Activities

Austrian Transition to Open Access (AT2OA)

The Austrian Transition to Open Access (AT2OA) HRSM project, which is also funded by the Federal Ministry for Science and Research, has set itself the aim of assisting the transformation of closed access to open access for scientific publications and to evolve supporting measures. In total 21 Austrian universities are participating under the leadership of the Vienna University Library.

The following sub-projects are on the agenda for the end of 2020:

  • Analysis of the effect of a transition to open access
  • Funding of open access transition models
  • Creation, expansion and financing of open access publication funds
  • Promotion of open access publications and alternative open access publication models proposed by universities


Development and implementation of an acquisition process for Austrian university libraries

As public-contract acquisitions by university libraries are subject to the Federal Public Procurement Act (Sections 4 et seq.) and in accordance with the provisions of public procurement law, it is required that a procurement procedure be implemented.
During the project preliminary work, a tendering process will be carried out and legal advice will be taken during the course of drafting service specifications for the respective product groups (printed books, print journals, e-journals, e-books, database licenses, inter alia). Special attention is paid to consortium acquisitions and on possible synergies by forming purchasing syndicates.
This HRSM project has been funded by the Federal Ministry for Science and Research.

 

e-Infrastructures Austria

In January 2014, the three-year project, e-Infrastructures Austria, was initiated. The overall aim was the coordinated establishment and further development of repository infrastructures for research and teaching throughout Austria and efficient, sustainable research data management at all the 22 participating universities and three further extra-university establishments. The combined themes of repositories and research data link libraries more firmly into the teaching and research process and into scientific communication. The pursued project structure involved the various stakeholders (libraries, local IT service providers, local scientists and research establishments ) and thus, the project remained open to new partners and promotes joint projects within the universities.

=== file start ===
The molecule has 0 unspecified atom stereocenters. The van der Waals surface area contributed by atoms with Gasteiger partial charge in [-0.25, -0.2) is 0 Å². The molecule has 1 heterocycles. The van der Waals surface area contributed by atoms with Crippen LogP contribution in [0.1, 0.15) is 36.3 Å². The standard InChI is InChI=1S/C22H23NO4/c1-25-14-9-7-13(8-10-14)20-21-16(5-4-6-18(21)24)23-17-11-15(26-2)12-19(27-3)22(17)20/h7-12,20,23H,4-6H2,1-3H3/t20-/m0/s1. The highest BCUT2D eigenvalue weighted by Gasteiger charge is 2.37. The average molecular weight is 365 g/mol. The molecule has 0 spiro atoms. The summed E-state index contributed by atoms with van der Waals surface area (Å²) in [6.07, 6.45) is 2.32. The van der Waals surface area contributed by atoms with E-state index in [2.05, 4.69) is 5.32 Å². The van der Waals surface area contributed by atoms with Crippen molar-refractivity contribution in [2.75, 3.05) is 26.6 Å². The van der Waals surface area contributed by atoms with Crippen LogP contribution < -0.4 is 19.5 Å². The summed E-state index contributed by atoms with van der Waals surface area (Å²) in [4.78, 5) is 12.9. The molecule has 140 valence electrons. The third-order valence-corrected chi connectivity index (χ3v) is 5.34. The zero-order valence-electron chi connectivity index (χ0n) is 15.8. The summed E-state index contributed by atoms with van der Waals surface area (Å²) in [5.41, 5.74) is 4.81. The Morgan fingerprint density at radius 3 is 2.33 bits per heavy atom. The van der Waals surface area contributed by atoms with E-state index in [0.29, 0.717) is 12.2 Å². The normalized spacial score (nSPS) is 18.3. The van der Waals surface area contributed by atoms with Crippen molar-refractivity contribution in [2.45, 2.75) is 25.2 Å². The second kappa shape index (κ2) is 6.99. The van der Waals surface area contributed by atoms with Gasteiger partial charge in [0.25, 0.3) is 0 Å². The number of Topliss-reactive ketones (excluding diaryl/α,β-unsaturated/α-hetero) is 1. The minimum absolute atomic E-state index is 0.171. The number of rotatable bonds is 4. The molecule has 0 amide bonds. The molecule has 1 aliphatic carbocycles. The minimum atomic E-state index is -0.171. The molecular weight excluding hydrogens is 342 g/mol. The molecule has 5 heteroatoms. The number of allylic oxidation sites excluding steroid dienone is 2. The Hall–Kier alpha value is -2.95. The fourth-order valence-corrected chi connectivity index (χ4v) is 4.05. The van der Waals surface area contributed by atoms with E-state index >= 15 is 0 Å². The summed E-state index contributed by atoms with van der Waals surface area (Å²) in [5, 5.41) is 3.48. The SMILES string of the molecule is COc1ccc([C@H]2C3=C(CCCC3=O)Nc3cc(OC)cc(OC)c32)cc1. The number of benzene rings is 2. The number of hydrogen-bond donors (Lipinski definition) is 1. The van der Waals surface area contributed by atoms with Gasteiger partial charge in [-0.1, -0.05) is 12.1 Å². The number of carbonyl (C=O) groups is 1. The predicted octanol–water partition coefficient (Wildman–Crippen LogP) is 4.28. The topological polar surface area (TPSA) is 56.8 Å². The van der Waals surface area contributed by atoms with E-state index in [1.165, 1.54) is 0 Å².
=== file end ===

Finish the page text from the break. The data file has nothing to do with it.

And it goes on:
The project, which was supported by higher education structural funds from the Federal Ministry for Science and Research, was concluded in 2017 and is being carried forward with the participation of some ten university libraries by means of the e-Infrastructures Austria plus project.

 

OPEN ACCESS and OANA

The ubifo members have for a considerable time been pursuing the development of open access with great intensity. In 2011, a work group was set up, which carried out an appraisal of open access in Austrian universities in the form of a survey. The Final Report has for the first time presented informed results on the status of open access at the individual universities.

Since its foundation in 2012, members of the ubifo have also been actively represented in the Open Access Network Austria, which has been set up as a joint activity under the organisational umbrella of the FWF Austrian Science Fund and Universities Austria (UNIKO) and they also participate in the five work groups, which are formulating the specific recommendations on major aspects of open access for institutions in Austria: open access policy, funding of open access, legal and political framework conditions, publication models, inclusion of scientists

 

Quality management

The members of the ubifo are engaged in dealing with issues of quality management in university libraries and are endeavouring to develop a course of action in agreement with the respective universities.

Pursuant to the University Act 2002 on Quality and Performance Assurance, the universities must create their own quality management systems. In accordance with the provisions of the Higher Education Quality Assurance Act, these must be subject to an audit at regular intervals.

Hitherto, the quality management systems of two university libraries have been certified through a quality assurance agency registered in the European Quality Assurance Register for Higher Education (EQAR) or another internationally recognised, independent quality assurance agency.
In 2012, a further university library from the circle of members of the ubifo implemented a quality management system pursuant to ISO 9001:2008 and since then has successfully been subject to regular internal and external audits in accordance with this international standard.